The Boy Who Forgot How to Sleep

Even with the edge filed off,
Your fingers find my chalkboard.
Screw my lid on from the inside,
And try to punch some holes.

The strength it takes to hold four feet,
from the sharks beneath the see-saw.
The cycle set to rinse/repeat
The drum not quite in time.

Yes I cleaned the edges up,
And yes, I guess, I sat down.
But only long enough to hear,
The hooves roaring this way.

It’s futile but it’s noble. 
Or so I tell myself.
‘Cos all it takes is elbow grease;
A dull blade needs more squeezing.

Little electric shocks that flash each moment’s latent horror.
A heart that doesn’t skip a beat 
So much as get stuck in one.
Momentum equals impact when that speed-bump rolls around.

Yes I guess I’m better.
Better than fucking what?
Better, sure, than yesterday.
No better than myself.

Tranquility beats screaming.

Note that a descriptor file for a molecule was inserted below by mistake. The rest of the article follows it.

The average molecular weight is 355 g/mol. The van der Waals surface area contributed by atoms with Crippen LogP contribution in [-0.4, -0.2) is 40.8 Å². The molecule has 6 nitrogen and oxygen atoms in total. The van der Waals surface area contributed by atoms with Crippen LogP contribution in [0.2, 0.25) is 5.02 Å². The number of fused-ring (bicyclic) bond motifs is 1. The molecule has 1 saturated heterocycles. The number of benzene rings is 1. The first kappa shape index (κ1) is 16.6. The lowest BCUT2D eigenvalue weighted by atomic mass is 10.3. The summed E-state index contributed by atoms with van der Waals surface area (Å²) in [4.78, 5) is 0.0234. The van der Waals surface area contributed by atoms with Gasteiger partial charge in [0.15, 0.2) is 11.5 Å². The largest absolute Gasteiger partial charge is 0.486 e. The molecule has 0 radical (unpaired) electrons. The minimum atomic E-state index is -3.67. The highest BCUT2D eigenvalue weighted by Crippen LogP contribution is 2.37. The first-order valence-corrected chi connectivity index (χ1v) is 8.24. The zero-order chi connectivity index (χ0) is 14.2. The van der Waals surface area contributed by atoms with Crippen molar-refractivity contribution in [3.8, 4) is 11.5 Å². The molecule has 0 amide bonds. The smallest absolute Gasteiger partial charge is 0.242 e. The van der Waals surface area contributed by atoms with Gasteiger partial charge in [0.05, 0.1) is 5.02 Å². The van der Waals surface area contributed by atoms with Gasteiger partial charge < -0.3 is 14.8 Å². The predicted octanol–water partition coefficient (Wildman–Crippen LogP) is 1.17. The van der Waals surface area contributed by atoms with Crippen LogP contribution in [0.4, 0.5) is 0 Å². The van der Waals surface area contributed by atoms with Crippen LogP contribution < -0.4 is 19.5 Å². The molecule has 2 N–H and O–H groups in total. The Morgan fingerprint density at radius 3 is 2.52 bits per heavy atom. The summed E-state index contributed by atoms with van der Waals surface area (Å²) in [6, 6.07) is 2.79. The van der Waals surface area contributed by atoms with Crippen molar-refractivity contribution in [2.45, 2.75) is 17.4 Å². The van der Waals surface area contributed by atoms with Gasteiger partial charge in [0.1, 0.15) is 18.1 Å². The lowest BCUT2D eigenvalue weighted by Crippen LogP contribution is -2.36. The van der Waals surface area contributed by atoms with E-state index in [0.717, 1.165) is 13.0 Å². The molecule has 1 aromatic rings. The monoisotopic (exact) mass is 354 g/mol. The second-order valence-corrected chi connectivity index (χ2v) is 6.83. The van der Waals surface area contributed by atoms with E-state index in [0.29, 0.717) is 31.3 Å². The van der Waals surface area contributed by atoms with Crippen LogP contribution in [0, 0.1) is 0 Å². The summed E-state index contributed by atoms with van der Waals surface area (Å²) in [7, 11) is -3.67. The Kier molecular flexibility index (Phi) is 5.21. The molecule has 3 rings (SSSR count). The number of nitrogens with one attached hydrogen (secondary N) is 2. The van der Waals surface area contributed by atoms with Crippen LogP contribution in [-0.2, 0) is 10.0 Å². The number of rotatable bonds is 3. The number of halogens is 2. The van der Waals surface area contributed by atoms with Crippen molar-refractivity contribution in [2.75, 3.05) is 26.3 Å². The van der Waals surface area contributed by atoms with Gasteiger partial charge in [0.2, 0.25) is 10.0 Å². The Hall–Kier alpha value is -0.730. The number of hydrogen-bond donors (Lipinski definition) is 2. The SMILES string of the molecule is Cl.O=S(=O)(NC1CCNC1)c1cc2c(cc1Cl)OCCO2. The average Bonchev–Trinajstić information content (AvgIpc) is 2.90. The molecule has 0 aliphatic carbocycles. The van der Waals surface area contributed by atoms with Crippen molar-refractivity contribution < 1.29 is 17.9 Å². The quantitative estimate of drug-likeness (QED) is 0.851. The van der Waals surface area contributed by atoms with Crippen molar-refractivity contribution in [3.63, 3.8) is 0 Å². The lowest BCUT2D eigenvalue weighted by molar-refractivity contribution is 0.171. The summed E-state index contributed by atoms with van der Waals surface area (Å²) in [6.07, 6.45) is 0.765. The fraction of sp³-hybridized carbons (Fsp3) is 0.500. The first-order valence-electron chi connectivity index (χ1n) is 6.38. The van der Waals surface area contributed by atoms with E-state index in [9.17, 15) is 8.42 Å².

So let’s cut out the tongue.
Manually shut down each night,
Declare the screaming done.

Don’t get me wrong, I’m up for it,
Or it would be too easy.
And that is worse than death, I guess.
Death looks too fucking easy.

With all this so-called progress,
One thing remains this clear:
It’s never been another way, 
Every second I’ve been here.

The boy who forgot how to sleep.

– Gord Laws, 2014

This poem is one that I actually stumbled across by accident, whilst uploading a series of three poems I wrote after surviving acute insomnia – The Cousin of Death, Scheduled, and Event Horizon. What made this extra impactful to rediscover was that I had just uploaded those poems when I found it. It was written two years prior to them, on the same topic. At that stage, I had found some stability through specialists and medication, making the illness temporarily manageable. But, as the poem foretells, I knew that equilibrium was fragile, borrowed, and ultimately would come crashing down.